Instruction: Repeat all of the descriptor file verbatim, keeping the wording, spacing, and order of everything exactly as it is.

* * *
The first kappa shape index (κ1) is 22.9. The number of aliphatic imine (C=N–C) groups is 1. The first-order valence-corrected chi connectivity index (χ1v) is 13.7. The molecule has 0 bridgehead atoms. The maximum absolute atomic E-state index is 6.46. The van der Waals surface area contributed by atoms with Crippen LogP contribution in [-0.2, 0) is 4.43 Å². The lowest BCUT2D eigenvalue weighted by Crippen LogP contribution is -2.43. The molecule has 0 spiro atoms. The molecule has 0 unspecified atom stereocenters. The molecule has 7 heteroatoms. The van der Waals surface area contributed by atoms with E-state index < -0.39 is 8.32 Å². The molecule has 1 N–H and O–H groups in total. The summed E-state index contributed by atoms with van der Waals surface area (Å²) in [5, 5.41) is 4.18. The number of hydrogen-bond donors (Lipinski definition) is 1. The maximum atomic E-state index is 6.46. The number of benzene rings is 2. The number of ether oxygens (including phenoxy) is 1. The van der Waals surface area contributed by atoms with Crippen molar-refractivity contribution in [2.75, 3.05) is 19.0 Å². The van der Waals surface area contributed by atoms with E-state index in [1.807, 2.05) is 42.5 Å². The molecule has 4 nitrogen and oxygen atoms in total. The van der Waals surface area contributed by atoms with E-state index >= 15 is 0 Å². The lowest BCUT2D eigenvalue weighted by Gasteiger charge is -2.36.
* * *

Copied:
The first kappa shape index (κ1) is 22.9. The number of aliphatic imine (C=N–C) groups is 1. The first-order valence-corrected chi connectivity index (χ1v) is 13.7. The molecule has 0 bridgehead atoms. The maximum absolute atomic E-state index is 6.46. The van der Waals surface area contributed by atoms with Crippen LogP contribution in [-0.2, 0) is 4.43 Å². The lowest BCUT2D eigenvalue weighted by Crippen LogP contribution is -2.43. The molecule has 0 spiro atoms. The molecule has 0 unspecified atom stereocenters. The molecule has 7 heteroatoms. The van der Waals surface area contributed by atoms with E-state index < -0.39 is 8.32 Å². The molecule has 1 N–H and O–H groups in total. The summed E-state index contributed by atoms with van der Waals surface area (Å²) in [5, 5.41) is 4.18. The number of hydrogen-bond donors (Lipinski definition) is 1. The maximum atomic E-state index is 6.46. The number of benzene rings is 2. The number of ether oxygens (including phenoxy) is 1. The van der Waals surface area contributed by atoms with Crippen molar-refractivity contribution in [2.75, 3.05) is 19.0 Å². The van der Waals surface area contributed by atoms with E-state index in [1.807, 2.05) is 42.5 Å². The molecule has 4 nitrogen and oxygen atoms in total. The van der Waals surface area contributed by atoms with E-state index >= 15 is 0 Å². The lowest BCUT2D eigenvalue weighted by Gasteiger charge is -2.36.